At the recent UN Summit on Millennium Development Goals, French President Nicolas Sarkozy made a very welcome vow to press for an international agreement on FTTs during his term as G-20 chair in 2011.  There is, however, no reason to delay. We call for G-20 action on this critical issue to begin in Seoul.

The BWI, other Global Union Federations, the ITUC, ETUC and many national trade union organizations are endorsing the International Civil Society Statement


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Appel au G-20: pour des mesures concernant une taxe sur les transactions financières

Déclaration de la société civile internationale pour le Sommet des dirigeants du G20 à Séoul

Nous soussignées, organisations de la société civile des pays 23, exhortons les dirigeants du G20 à accomplir des progrès concrets en vue de l’introduction d’une taxe sur les transactions financières (TTF) coordonnée à l’échelle mondiale lors du prochain sommet à Séoul.

Nos organisations soutiennent depuis longtemps que de telles taxes constituent un instrument pratique pour générer les revenus nécessaires pour combler les écarts de financement à l’échelle nationale et internationale, pour décourager le type de spéculation financière à court terme qui a peu de valeur sociale et qui présente de grands risques pour l’économie et pour servir de source de financement durable, indispensable en matière de santé et de développement. Au cours des derniers mois, les arguments en faveur d’une TTF ont été renforcés par de nouveaux apports provenant de sources, dans certains cas, inattendues. Plusieurs développements ont contribué à créer une base solide permettant d’aller au-delà d’une discussion des options en vue de sa mise en œuvre:

L’étude confiée au FMI par le G20 reconnaît la faisabilité technique des TTF

Lors du Sommet à Pittsburgh en 2009, le G20 a chargé le Fonds monétaire international (FMI) de préparer un rapport sur différentes options de taxation du secteur financier. Bien que le rapport du FMI publié en juin 2010 privilégie une approche alternative (ne consacrant que 3 pages sur 74 à une TTF), il confirme la faisabilité administrative de cette option. Un document technique de suivi du FMI souligne que la plupart des pays du G20 ont déjà mis en œuvre une certaine forme de taxe sur les transactions et fournit des informations utiles sur la manière d’élaborer des taxes afin de les rendre plus efficaces. Ce document confirme, en outre, que de telles taxes peuvent générer des revenus considérables.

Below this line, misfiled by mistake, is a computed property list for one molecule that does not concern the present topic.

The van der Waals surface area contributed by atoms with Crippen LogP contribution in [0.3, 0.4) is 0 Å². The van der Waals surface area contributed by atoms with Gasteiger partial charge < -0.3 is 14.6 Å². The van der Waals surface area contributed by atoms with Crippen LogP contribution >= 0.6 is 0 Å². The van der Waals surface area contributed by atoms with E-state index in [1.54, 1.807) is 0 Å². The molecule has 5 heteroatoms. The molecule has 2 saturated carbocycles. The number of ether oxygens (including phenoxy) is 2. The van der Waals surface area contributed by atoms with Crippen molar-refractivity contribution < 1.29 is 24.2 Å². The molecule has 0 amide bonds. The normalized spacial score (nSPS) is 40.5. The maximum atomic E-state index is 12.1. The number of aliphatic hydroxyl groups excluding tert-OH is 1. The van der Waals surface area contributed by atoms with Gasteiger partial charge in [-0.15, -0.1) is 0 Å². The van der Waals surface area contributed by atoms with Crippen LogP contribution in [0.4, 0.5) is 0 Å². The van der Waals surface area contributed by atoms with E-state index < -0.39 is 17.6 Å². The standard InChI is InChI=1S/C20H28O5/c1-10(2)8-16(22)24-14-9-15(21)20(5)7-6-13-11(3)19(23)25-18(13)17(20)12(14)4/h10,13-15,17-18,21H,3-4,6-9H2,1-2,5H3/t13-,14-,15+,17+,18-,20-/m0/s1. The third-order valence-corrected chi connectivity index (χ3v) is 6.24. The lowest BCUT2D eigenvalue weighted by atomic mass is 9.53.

Le rapport du “Groupe pilote sur les financements innovants pour le développement” approuve une forme de TTF

En juillet 2010, un groupe d’experts financiers international a confirmé la faisabilité d’une taxe sur les transactions financières en vue de financer les engagements internationaux pris en faveur des pays en développement en matière de santé et de développement. Les experts avaient été chargés de réaliser une étude sur la faisabilité à l’intention d’un groupe de 12 gouvernements – à savoir l’Allemagne, le Royaume-Uni, le Japon, la France, la Belgique, la Corée, la Norvège, le Sénégal, le Brésil, l’Espagne, l’Autriche et le Chili. Ces pays font partie du Groupe pilote sur les financements innovants pour le développement, qui regroupe 60 pays (dont 75% d’États membres du G20). Dans leur rapport, les experts soulignent les transactions de change au niveau mondial entre les banques comme l’option la plus facile pour prélever une taxe de solidarité. Ils ont calculé qu’une taxe extrêmement basse de seulement 0,005% sur ces transactions permettrait de générer 33 milliards de dollars par an.

L’Union européenne et le Groupe consultatif de haut niveau des Nations unies sur le financement de la lutte contre le changement climatique envisagent une TTF

Dans le même temps, la Commission européenne envisage la possibilité d’introduire une TTF à l’échelle européenne, à la suite du soutien manifesté par le Parlement européen au début de cette année. Un rapport de la Commission européenne souligne qu’en fonction du taux et de la couverture, une TTF pourrait générer plus d’un billion de dollars par an. La TTF est également abordée par un groupe de travail du Groupe consultatif de haut niveau du secrétaire général des Nations unies sur le financement de la lutte contre le changement climatique. Il est prévu que ce Groupe, composé de chefs d’État, de responsables de haut niveau des ministères et des banques centrales et d’autres experts financiers, publie un rapport sur les options de financement de la lutte contre le changement climatique fin octobre 2010.

La nécessité d’une TTF est devenue plus urgente